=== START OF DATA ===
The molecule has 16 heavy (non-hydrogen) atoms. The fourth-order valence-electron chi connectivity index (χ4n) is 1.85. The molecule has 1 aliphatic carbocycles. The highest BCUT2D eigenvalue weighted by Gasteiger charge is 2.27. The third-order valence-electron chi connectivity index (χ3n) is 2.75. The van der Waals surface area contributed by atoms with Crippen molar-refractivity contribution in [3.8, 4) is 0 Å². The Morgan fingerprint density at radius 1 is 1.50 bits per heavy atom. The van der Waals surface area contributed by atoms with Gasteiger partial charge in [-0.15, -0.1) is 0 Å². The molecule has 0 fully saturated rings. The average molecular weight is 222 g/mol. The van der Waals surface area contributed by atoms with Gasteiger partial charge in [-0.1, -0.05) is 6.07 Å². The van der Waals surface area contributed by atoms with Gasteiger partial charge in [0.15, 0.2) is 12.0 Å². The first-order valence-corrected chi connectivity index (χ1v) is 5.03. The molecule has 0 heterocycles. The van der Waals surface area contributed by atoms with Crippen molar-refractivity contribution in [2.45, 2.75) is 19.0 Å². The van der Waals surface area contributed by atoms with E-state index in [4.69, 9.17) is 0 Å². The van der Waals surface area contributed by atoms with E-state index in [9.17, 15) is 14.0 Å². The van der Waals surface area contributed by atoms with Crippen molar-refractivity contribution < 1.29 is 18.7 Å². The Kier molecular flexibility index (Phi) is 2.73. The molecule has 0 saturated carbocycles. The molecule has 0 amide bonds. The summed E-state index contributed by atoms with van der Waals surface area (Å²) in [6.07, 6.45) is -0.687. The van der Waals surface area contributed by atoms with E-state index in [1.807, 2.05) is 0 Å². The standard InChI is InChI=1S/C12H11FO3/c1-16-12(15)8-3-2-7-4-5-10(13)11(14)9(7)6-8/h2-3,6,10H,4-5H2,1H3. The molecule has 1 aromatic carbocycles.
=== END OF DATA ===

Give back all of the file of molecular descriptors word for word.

The molecule has 16 heavy (non-hydrogen) atoms. The fourth-order valence-electron chi connectivity index (χ4n) is 1.85. The molecule has 1 aliphatic carbocycles. The highest BCUT2D eigenvalue weighted by Gasteiger charge is 2.27. The third-order valence-electron chi connectivity index (χ3n) is 2.75. The van der Waals surface area contributed by atoms with Crippen molar-refractivity contribution in [3.8, 4) is 0 Å². The Morgan fingerprint density at radius 1 is 1.50 bits per heavy atom. The van der Waals surface area contributed by atoms with Gasteiger partial charge in [-0.15, -0.1) is 0 Å². The molecule has 0 fully saturated rings. The average molecular weight is 222 g/mol. The van der Waals surface area contributed by atoms with Gasteiger partial charge in [-0.1, -0.05) is 6.07 Å². The van der Waals surface area contributed by atoms with Gasteiger partial charge in [0.15, 0.2) is 12.0 Å². The first-order valence-corrected chi connectivity index (χ1v) is 5.03. The molecule has 0 heterocycles. The van der Waals surface area contributed by atoms with Crippen molar-refractivity contribution in [2.45, 2.75) is 19.0 Å². The van der Waals surface area contributed by atoms with E-state index in [4.69, 9.17) is 0 Å². The van der Waals surface area contributed by atoms with E-state index in [9.17, 15) is 14.0 Å². The van der Waals surface area contributed by atoms with Crippen molar-refractivity contribution < 1.29 is 18.7 Å². The Kier molecular flexibility index (Phi) is 2.73. The molecule has 0 saturated carbocycles. The molecule has 0 amide bonds. The summed E-state index contributed by atoms with van der Waals surface area (Å²) in [6.07, 6.45) is -0.687. The van der Waals surface area contributed by atoms with E-state index in [1.807, 2.05) is 0 Å². The standard InChI is InChI=1S/C12H11FO3/c1-16-12(15)8-3-2-7-4-5-10(13)11(14)9(7)6-8/h2-3,6,10H,4-5H2,1H3. The molecule has 1 aromatic carbocycles.